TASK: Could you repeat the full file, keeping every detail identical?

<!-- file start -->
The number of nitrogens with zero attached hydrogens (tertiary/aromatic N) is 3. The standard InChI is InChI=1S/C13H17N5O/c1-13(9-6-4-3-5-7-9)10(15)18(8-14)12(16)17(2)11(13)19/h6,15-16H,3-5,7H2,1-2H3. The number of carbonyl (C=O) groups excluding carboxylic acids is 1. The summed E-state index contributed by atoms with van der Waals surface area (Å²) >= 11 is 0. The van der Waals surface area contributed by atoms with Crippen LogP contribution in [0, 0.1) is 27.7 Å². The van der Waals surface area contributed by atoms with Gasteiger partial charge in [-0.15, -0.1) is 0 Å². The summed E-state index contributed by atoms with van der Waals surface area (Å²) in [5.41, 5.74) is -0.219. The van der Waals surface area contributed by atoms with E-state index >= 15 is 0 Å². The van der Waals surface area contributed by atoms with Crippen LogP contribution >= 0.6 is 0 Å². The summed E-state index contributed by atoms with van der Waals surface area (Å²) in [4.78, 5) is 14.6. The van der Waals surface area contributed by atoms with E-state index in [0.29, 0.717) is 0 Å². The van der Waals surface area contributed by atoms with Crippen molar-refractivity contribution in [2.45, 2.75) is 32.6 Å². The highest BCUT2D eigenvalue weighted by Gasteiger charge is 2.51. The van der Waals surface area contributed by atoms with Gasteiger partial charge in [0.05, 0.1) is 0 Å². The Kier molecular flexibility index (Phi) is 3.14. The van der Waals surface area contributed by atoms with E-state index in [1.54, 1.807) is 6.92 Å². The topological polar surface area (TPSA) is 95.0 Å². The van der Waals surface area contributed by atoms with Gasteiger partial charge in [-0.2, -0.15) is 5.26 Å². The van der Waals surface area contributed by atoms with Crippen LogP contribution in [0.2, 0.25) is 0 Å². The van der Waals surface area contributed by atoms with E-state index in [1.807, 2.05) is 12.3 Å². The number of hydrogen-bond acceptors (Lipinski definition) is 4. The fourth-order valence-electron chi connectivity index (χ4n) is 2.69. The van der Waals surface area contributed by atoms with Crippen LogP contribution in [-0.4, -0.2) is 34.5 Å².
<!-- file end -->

The number of nitrogens with zero attached hydrogens (tertiary/aromatic N) is 3. The standard InChI is InChI=1S/C13H17N5O/c1-13(9-6-4-3-5-7-9)10(15)18(8-14)12(16)17(2)11(13)19/h6,15-16H,3-5,7H2,1-2H3. The number of carbonyl (C=O) groups excluding carboxylic acids is 1. The summed E-state index contributed by atoms with van der Waals surface area (Å²) >= 11 is 0. The van der Waals surface area contributed by atoms with Crippen LogP contribution in [0, 0.1) is 27.7 Å². The van der Waals surface area contributed by atoms with Gasteiger partial charge in [-0.15, -0.1) is 0 Å². The summed E-state index contributed by atoms with van der Waals surface area (Å²) in [5.41, 5.74) is -0.219. The van der Waals surface area contributed by atoms with E-state index >= 15 is 0 Å². The van der Waals surface area contributed by atoms with Crippen LogP contribution >= 0.6 is 0 Å². The summed E-state index contributed by atoms with van der Waals surface area (Å²) in [4.78, 5) is 14.6. The van der Waals surface area contributed by atoms with E-state index in [0.29, 0.717) is 0 Å². The van der Waals surface area contributed by atoms with Crippen molar-refractivity contribution in [2.45, 2.75) is 32.6 Å². The highest BCUT2D eigenvalue weighted by Gasteiger charge is 2.51. The van der Waals surface area contributed by atoms with Gasteiger partial charge in [0.05, 0.1) is 0 Å². The Kier molecular flexibility index (Phi) is 3.14. The van der Waals surface area contributed by atoms with E-state index in [1.54, 1.807) is 6.92 Å². The topological polar surface area (TPSA) is 95.0 Å². The van der Waals surface area contributed by atoms with Gasteiger partial charge in [-0.2, -0.15) is 5.26 Å². The van der Waals surface area contributed by atoms with Crippen LogP contribution in [0.2, 0.25) is 0 Å². The van der Waals surface area contributed by atoms with E-state index in [1.807, 2.05) is 12.3 Å². The number of hydrogen-bond acceptors (Lipinski definition) is 4. The fourth-order valence-electron chi connectivity index (χ4n) is 2.69. The van der Waals surface area contributed by atoms with Crippen LogP contribution in [-0.4, -0.2) is 34.5 Å².